The non-mention of scheduled castes and tribes show the lack of sensitivity amongst the framers. Even Mr Surjewal said, “There is no mention of scheduled castes, scheduled tribes and other backward classes in the entire policy document. There is no discussion about these underprivileged sections who comprise over 50% of the country's population.” The constitutionally mandatory seats reserved for the SC/STs continue to remain vacant every year. There is not a single concrete proposal in the 484 page draft national education policy to address this issue of social exclusion in higher education. Despite this, the document stresses that Private higher education institutions shall not be mandated to adhere to reservation guidelines other than those stated in this Policy and their formative Acts with respect to local State students. This may lead to a situation of more wider exclusion while the policy is intended to increase the number of private institutions with autonomous status. The negligence towards the fundamental duty of ensuring social justice is the major lapse in the document.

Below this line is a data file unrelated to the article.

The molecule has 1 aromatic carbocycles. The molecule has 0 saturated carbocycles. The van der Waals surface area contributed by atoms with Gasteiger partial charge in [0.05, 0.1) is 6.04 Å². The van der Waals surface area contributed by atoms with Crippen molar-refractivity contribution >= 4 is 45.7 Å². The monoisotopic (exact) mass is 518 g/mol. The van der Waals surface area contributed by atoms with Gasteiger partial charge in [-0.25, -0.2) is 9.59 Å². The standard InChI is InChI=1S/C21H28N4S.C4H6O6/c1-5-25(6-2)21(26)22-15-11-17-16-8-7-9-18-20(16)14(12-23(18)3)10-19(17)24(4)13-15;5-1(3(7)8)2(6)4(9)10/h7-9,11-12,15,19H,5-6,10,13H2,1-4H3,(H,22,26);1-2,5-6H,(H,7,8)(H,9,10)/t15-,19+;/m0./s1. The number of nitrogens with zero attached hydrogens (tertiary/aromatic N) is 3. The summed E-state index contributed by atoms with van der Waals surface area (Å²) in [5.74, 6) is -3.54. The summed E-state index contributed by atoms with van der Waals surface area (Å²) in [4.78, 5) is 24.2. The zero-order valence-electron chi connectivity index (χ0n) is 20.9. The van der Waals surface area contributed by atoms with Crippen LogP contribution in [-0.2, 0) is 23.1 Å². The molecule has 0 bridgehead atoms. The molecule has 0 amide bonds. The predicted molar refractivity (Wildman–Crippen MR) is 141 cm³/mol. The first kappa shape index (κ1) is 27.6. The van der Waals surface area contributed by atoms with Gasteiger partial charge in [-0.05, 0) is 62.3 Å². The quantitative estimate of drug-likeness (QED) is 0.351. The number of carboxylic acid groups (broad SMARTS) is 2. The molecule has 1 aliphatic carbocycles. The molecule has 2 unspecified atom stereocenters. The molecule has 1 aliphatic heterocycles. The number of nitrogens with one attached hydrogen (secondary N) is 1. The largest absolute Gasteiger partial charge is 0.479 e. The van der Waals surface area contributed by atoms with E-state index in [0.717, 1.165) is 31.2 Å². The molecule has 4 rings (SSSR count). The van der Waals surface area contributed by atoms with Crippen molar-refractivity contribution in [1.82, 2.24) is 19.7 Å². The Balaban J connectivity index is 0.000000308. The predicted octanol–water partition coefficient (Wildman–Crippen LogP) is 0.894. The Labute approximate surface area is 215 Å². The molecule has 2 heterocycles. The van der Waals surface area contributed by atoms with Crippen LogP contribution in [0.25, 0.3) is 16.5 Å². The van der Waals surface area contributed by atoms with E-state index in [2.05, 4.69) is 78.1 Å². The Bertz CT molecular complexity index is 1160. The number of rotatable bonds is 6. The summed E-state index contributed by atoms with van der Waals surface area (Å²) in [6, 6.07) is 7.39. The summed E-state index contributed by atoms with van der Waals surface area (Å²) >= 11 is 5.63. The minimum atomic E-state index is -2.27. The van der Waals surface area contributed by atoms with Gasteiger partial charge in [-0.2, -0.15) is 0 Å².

The draft claims to be inclusive uses the term 'Children with Special Needs', a term rejected by persons with disabilities themselves. It not only fails to provide a Braille or audio version of the draft but also shows no concern of the organisations that work for the betterment of disabled students. In fact, the role of special schools which are run mostly by NGOs is being neglected in the draft. 43 lakh disabled students across states may drop out, unable to cope with online education.
As the praises for the NEP are boasted all over the mainstream media, it is important and responsible to also critically evaluate some of its aspects. The ambiguous nature of the document needs to be dealt with providing more clarity for its implementation with proper consultation of academicians and experts.